Another therapeutic strategy is the use of phosphorus binders to decrease dietary phosphorus absorption in those with early stages of CKD and normal serum phosphorus levels [ 33 ]. In individuals with advanced CKD (eGFR, 26.3 ± 15.6 mL/min) and normal serum phosphorus (4.5 ± 0.7 mg/dL), therapy with sevelamer was associated with decreased progression of coronary calcification compared to individuals treated with a low phosphorus diet alone [ 34 ]. Since low phosphorus diet was associated with increased coronary calcification in that study, the decreased calcification with sevelamer may be through mechanisms independent of its dietary phosphorus-binding effect. Therefore, it is unclear whether dietary phosphorus restriction would improve coronary calcification and cardiovascular outcomes in CKD. In a retrospective analysis of hemodialysis patients, patients treated with phosphorus binders were matched with those who were not treated with phosphorus binders by their baseline serum phosphate levels and propensity score of receiving phosphorus binders during the first 90 days [ 33 ]. In that study, therapy with phosphorus binders was independently associated with lower mortality. This was presumably because phosphorus binders suppressed serum FGF-23 levels. Similarly, in men with moderate to advanced non-dialysis CKD, phosphorus binder therapy was associated with decreased risk of all-cause mortality which was most pronounced in men with higher baseline serum phosphate levels [ 22 ]. However, in a small randomized controlled trial of CKD patients, the use of lanthanum, a phosphorus binder was associated with decrease in urinary phosphorus excretion but not that of serum FGF-23 levels [ 35 ]. Thus, it is unclear whether the use of phosphorus binders in early-stage CKD patients with normal serum phosphorus levels would impact on hard end-points.

Higher protein intake is associated with higher phosphorus intake. Therefore, zealous restriction of phosphorus intake might decrease protein intake and adversely affect nutritional status [ 36 ]. Indeed, in this study, higher phosphorus intake was associated with higher LBM ( Table 2 ). Dietary approaches to maximizing nutritional status while controlling phosphorus intake include maximizing the organic phosphorus to protein ratio and minimizing inorganic sources [ 31 ]. An organic Italian Mediterranean diet was reported to both decrease serum phosphorus and increase LBM among patients with Stages 2 and 3 kidney disease [ 37 ]. Adjustment of phosphate binder use based on dietary phosphate intake is reported to result in improved phosphorus levels in children without influencing phosphorus intake [ 22 , 33 , 35 , 38 ].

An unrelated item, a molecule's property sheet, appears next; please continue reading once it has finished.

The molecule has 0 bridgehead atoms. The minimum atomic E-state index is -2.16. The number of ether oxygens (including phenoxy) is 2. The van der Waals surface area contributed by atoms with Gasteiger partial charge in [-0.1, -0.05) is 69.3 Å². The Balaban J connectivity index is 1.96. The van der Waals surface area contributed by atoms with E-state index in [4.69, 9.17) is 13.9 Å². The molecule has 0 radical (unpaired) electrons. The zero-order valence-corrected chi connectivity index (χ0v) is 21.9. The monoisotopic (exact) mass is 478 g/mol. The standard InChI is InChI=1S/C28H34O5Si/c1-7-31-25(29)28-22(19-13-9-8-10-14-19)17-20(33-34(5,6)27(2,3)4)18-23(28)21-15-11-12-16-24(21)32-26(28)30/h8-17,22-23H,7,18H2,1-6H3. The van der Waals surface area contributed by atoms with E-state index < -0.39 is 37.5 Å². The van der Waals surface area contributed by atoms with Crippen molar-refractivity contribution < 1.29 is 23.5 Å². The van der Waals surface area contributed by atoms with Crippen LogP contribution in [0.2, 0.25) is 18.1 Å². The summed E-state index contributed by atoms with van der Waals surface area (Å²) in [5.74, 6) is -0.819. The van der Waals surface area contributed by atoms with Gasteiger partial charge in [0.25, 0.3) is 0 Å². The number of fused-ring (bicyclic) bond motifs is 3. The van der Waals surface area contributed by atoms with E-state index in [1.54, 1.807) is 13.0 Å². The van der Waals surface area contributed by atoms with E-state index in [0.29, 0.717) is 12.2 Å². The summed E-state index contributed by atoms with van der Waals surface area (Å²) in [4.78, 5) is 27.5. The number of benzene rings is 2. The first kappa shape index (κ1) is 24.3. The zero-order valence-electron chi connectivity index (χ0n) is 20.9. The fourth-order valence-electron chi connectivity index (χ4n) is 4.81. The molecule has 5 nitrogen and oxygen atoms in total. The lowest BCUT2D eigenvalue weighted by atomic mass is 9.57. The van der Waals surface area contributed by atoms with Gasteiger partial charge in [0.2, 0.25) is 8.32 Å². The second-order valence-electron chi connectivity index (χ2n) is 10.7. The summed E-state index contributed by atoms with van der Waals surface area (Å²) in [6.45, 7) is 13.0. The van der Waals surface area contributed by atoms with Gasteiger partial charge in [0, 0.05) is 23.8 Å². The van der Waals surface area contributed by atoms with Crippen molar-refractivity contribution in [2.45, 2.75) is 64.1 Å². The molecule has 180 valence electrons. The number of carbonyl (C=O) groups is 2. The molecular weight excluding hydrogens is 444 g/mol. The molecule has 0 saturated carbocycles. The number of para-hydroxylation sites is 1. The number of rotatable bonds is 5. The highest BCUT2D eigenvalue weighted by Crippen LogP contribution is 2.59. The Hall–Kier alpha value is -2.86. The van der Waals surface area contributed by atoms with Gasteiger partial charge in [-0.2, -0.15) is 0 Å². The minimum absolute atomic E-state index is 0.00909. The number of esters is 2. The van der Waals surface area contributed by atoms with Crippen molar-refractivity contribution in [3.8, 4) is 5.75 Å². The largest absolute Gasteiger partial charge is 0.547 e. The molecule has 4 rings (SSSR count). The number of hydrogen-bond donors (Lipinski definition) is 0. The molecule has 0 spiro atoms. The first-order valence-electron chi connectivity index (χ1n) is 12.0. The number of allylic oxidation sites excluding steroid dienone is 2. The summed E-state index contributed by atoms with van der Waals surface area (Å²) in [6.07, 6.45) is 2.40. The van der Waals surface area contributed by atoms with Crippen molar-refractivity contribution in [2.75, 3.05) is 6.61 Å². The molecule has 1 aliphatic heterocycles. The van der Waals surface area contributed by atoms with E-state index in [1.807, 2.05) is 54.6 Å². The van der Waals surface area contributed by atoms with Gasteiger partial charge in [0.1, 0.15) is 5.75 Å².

Strengths of this study include the representative sample and rigorous methodology of the NHANES study. Limitations of the study include the observational nature, which limits causal inferences. Despite its common use, the Modification of Diet in Renal Disease equation has several limitations when used in specific groups and may result in the over diagnosis of CKD [ 39 ]. Furthermore, there were only single baseline measurements of dietary intake with a single 24-h recall at baseline. Conventional nutrient databases may not account for the consumption of food additives laden with highly bioavailable phosphorus [ 40–43 ], which might result in underestimation of phosphorus [ 36 ]. Imprecise estimates of dietary phosphorus intake might bias the study toward null hypothesis. However, given that the total calorie intake was lower in the lowest phosphorus group and higher in the highest phosphorus group, it is unlikely that there was systematic underestimation of dietary phosphorus in the low phosphorus intake group compared to the high phosphorus intake group. Fasting durations and time of day in blood collection varied between participants and these might affect serum phosphorus levels. However, when adjusted for these variables, dietary phosphorus had statistically significant but clinically not meaningful association with serum phosphorus at this level of eGFR. In addition, there are no data available in this NHANES dataset on serum parathyroid hormone or FGF-23 levels.

We conclude that spontaneously higher dietary phosphorus intake is not associated with increased mortality in moderate CKD in the USA. We conjecture that this absence of association reflects the maintenance of serum phosphorus levels in the normal range at this level of GFR. However, interventional trials are needed to establish the optimal level of dietary phosphorus intake in moderate CKD. Demonstration of sustainable dietary and supplement approaches to maximizing nutritional status and phosphorus metabolism may play a role in improving both clinical outcomes and quality of life of patients with CKD.

We thank the NHANES participants, staff and investigators. This investigation is supported by RO1—DK077298 and RO1—DK078112 awarded to S.B. and the University of Utah Study Design and Biostatistics Center, with funding in part from the Public Health Services research grant numbers UL1-RR025764 and C06-RR11234 from the National Center for Research Resources.

Authorship: All the above listed authors had access to the data and played a role in writing this manuscript.

Conflict of interest statement. T.G. currently acts as a consultant for Amgen Inc., Comedix Inc., Eli Lilly and Co., Kery Biopharmaceuticals, and NephroGenex.